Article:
Friday, 11 March 2011

Machismo

There is a particular phenomenon here in Latin America. Well, in all honesty, it exists across the globe, but it is pronounced and acknowledged here to such an extent that it has been given it's very own name: Machismo. Easy to work out what that means.

In a recent class I was giving I was trying to explain how this word could be translated into English. It's a fascinating concept in that there is no single word in English that describes all that it encompasses. It's a delightful cocktail of sexism, chauvinism and misogyny with a little vim and chutzpah thrown in for effect.

Machismo is a curious thing. It connotes the subordination and subjugation of women, but in so many a subtle way that it is often misunderstood. Machismo can be seen in the obvious objectification of women's bodies in the media: for instance after 23:00 there is sure to be a semi-naked woman on every TV channel you tune into. Objectification is readily available at any number of the most popular chain caf├ęs you walk into, where the waitress uniform is a skintight mini-dress and they only employ women under 30.

However Machismo also takes more subtler forms. One thing that surprised me as my Spanish improved and I was able to comprehend the language more, was the romantic nature of the lyrics of most popular music. Where English artists specialize in making music about women's undercarriage or how big and manly they are, the Spanish-Language equivalents are often a celebration of beauty and a promise of love and romance. Odd, considering Latin America's reputation for Machismo and female objectification.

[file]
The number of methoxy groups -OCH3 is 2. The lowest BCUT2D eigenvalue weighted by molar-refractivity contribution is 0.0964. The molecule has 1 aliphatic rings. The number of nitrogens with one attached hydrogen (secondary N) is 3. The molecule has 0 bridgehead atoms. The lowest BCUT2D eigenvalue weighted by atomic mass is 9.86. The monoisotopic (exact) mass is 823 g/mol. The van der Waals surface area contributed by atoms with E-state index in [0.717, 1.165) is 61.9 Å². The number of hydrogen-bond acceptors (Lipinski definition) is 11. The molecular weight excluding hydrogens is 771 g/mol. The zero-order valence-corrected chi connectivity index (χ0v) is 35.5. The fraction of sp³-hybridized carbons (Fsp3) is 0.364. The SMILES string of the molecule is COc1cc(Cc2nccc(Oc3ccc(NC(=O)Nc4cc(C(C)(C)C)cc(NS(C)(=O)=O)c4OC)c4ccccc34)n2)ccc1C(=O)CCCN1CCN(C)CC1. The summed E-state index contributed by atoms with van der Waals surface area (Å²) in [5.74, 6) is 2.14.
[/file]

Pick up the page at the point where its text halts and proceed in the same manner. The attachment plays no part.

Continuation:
But this seemingly celebratory view of women can be just as damaging and oppressive. As Simone de Beauvoir argued in the case of women in France, if a woman is seen as whimsical, she cannot be trusted to make decisions. If a woman is emotional, she does not know how to be rational. Such assumptions provide the premise upon which women are seen as beautiful and lovely objects and nothing more, and consequently excluded from the highest paying jobs, the political sphere and, on many occasions, simply being taken seriously.

So although the idea of a "Latin Lover" is a warm and inviting one, with his easy words and ability to send shivers down your spine; these very talents at charming and swoon-inducing are often a double-edged sword. 

1 comment:

  1. The place for a good woman should be: "Barefoot, pregnant, and in the kitchen", I believe this is how it is defined in Macho culture and language!!

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